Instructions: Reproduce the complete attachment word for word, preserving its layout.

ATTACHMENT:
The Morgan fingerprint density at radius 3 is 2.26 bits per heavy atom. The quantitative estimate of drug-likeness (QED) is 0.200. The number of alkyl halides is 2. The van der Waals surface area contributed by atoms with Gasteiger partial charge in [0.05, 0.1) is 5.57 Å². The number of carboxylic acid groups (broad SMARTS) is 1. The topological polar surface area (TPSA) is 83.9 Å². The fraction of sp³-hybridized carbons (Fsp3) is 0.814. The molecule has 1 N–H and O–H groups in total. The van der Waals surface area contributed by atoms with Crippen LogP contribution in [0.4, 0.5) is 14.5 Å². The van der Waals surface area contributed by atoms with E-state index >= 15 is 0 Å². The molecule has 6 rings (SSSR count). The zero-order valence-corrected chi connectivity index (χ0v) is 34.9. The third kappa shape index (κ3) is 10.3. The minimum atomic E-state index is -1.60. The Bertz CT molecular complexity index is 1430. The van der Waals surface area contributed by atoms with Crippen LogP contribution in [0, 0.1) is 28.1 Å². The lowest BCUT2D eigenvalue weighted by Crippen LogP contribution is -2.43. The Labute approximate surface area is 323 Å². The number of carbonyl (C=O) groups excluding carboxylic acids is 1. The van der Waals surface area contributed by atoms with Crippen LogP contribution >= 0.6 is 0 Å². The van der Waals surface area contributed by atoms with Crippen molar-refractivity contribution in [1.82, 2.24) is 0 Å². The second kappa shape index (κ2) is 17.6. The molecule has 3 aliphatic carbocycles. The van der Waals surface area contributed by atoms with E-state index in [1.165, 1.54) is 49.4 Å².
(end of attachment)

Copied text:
The Morgan fingerprint density at radius 3 is 2.26 bits per heavy atom. The quantitative estimate of drug-likeness (QED) is 0.200. The number of alkyl halides is 2. The van der Waals surface area contributed by atoms with Gasteiger partial charge in [0.05, 0.1) is 5.57 Å². The number of carboxylic acid groups (broad SMARTS) is 1. The topological polar surface area (TPSA) is 83.9 Å². The fraction of sp³-hybridized carbons (Fsp3) is 0.814. The molecule has 1 N–H and O–H groups in total. The van der Waals surface area contributed by atoms with Crippen LogP contribution in [0.4, 0.5) is 14.5 Å². The van der Waals surface area contributed by atoms with E-state index >= 15 is 0 Å². The molecule has 6 rings (SSSR count). The zero-order valence-corrected chi connectivity index (χ0v) is 34.9. The third kappa shape index (κ3) is 10.3. The minimum atomic E-state index is -1.60. The Bertz CT molecular complexity index is 1430. The van der Waals surface area contributed by atoms with Crippen LogP contribution in [0, 0.1) is 28.1 Å². The lowest BCUT2D eigenvalue weighted by Crippen LogP contribution is -2.43. The Labute approximate surface area is 323 Å². The number of carbonyl (C=O) groups excluding carboxylic acids is 1. The van der Waals surface area contributed by atoms with Crippen LogP contribution >= 0.6 is 0 Å². The van der Waals surface area contributed by atoms with Crippen molar-refractivity contribution in [1.82, 2.24) is 0 Å². The second kappa shape index (κ2) is 17.6. The molecule has 3 aliphatic carbocycles. The van der Waals surface area contributed by atoms with E-state index in [1.165, 1.54) is 49.4 Å².